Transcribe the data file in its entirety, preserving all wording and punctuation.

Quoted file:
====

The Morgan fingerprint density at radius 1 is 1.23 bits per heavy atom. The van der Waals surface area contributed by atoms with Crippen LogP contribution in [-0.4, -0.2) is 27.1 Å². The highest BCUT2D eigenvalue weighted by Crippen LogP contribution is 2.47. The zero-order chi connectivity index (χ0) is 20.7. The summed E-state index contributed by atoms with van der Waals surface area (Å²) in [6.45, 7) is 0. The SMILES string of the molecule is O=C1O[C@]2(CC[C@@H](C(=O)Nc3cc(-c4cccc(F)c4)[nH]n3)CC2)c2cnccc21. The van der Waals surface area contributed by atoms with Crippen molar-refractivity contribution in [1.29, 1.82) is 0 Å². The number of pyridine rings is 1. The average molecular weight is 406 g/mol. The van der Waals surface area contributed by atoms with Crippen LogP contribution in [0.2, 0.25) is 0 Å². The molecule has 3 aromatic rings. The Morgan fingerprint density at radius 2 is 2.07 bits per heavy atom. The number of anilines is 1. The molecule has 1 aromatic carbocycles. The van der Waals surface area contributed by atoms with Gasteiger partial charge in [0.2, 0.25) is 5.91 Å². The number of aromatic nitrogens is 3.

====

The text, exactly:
The Morgan fingerprint density at radius 1 is 1.23 bits per heavy atom. The van der Waals surface area contributed by atoms with Crippen LogP contribution in [-0.4, -0.2) is 27.1 Å². The highest BCUT2D eigenvalue weighted by Crippen LogP contribution is 2.47. The zero-order chi connectivity index (χ0) is 20.7. The summed E-state index contributed by atoms with van der Waals surface area (Å²) in [6.45, 7) is 0. The SMILES string of the molecule is O=C1O[C@]2(CC[C@@H](C(=O)Nc3cc(-c4cccc(F)c4)[nH]n3)CC2)c2cnccc21. The van der Waals surface area contributed by atoms with Crippen molar-refractivity contribution in [1.29, 1.82) is 0 Å². The number of pyridine rings is 1. The average molecular weight is 406 g/mol. The van der Waals surface area contributed by atoms with Crippen LogP contribution in [0.2, 0.25) is 0 Å². The molecule has 3 aromatic rings. The Morgan fingerprint density at radius 2 is 2.07 bits per heavy atom. The number of anilines is 1. The molecule has 1 aromatic carbocycles. The van der Waals surface area contributed by atoms with Gasteiger partial charge in [0.2, 0.25) is 5.91 Å². The number of aromatic nitrogens is 3.